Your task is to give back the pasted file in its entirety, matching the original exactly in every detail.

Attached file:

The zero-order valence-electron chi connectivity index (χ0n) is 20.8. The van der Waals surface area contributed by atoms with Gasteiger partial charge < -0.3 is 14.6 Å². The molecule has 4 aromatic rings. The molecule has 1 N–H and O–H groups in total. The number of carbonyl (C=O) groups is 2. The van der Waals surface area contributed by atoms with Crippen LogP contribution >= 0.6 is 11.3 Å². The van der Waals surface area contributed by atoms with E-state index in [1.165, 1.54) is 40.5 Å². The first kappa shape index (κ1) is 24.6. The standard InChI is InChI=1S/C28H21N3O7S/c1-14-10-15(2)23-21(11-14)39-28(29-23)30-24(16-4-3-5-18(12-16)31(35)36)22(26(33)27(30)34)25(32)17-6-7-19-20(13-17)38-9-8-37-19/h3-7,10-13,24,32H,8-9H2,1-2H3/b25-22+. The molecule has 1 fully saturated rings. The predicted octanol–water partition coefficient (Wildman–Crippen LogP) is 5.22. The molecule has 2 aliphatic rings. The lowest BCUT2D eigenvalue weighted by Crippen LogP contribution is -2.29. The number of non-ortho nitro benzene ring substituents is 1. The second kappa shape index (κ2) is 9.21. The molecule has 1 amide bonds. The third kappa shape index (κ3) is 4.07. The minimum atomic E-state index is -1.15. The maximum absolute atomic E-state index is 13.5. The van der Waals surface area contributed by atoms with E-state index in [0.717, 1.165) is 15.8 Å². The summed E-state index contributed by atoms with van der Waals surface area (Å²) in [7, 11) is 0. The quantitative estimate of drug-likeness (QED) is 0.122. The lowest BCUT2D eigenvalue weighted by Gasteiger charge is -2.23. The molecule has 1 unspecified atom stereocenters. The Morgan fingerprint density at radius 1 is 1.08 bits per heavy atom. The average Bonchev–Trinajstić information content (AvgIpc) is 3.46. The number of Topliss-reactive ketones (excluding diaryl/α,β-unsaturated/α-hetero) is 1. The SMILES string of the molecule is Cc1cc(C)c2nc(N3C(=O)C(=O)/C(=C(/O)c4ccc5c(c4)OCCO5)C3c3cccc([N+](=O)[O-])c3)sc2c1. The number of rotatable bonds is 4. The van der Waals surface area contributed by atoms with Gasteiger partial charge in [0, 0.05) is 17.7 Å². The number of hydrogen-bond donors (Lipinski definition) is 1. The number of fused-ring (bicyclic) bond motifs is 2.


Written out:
The zero-order valence-electron chi connectivity index (χ0n) is 20.8. The van der Waals surface area contributed by atoms with Gasteiger partial charge < -0.3 is 14.6 Å². The molecule has 4 aromatic rings. The molecule has 1 N–H and O–H groups in total. The number of carbonyl (C=O) groups is 2. The van der Waals surface area contributed by atoms with Crippen LogP contribution >= 0.6 is 11.3 Å². The van der Waals surface area contributed by atoms with E-state index in [1.165, 1.54) is 40.5 Å². The first kappa shape index (κ1) is 24.6. The standard InChI is InChI=1S/C28H21N3O7S/c1-14-10-15(2)23-21(11-14)39-28(29-23)30-24(16-4-3-5-18(12-16)31(35)36)22(26(33)27(30)34)25(32)17-6-7-19-20(13-17)38-9-8-37-19/h3-7,10-13,24,32H,8-9H2,1-2H3/b25-22+. The molecule has 1 fully saturated rings. The predicted octanol–water partition coefficient (Wildman–Crippen LogP) is 5.22. The molecule has 2 aliphatic rings. The lowest BCUT2D eigenvalue weighted by Crippen LogP contribution is -2.29. The number of non-ortho nitro benzene ring substituents is 1. The second kappa shape index (κ2) is 9.21. The molecule has 1 amide bonds. The third kappa shape index (κ3) is 4.07. The minimum atomic E-state index is -1.15. The maximum absolute atomic E-state index is 13.5. The van der Waals surface area contributed by atoms with E-state index in [0.717, 1.165) is 15.8 Å². The summed E-state index contributed by atoms with van der Waals surface area (Å²) in [7, 11) is 0. The quantitative estimate of drug-likeness (QED) is 0.122. The lowest BCUT2D eigenvalue weighted by Gasteiger charge is -2.23. The molecule has 1 unspecified atom stereocenters. The Morgan fingerprint density at radius 1 is 1.08 bits per heavy atom. The average Bonchev–Trinajstić information content (AvgIpc) is 3.46. The number of Topliss-reactive ketones (excluding diaryl/α,β-unsaturated/α-hetero) is 1. The SMILES string of the molecule is Cc1cc(C)c2nc(N3C(=O)C(=O)/C(=C(/O)c4ccc5c(c4)OCCO5)C3c3cccc([N+](=O)[O-])c3)sc2c1. The number of rotatable bonds is 4. The van der Waals surface area contributed by atoms with Gasteiger partial charge in [0, 0.05) is 17.7 Å². The number of hydrogen-bond donors (Lipinski definition) is 1. The number of fused-ring (bicyclic) bond motifs is 2.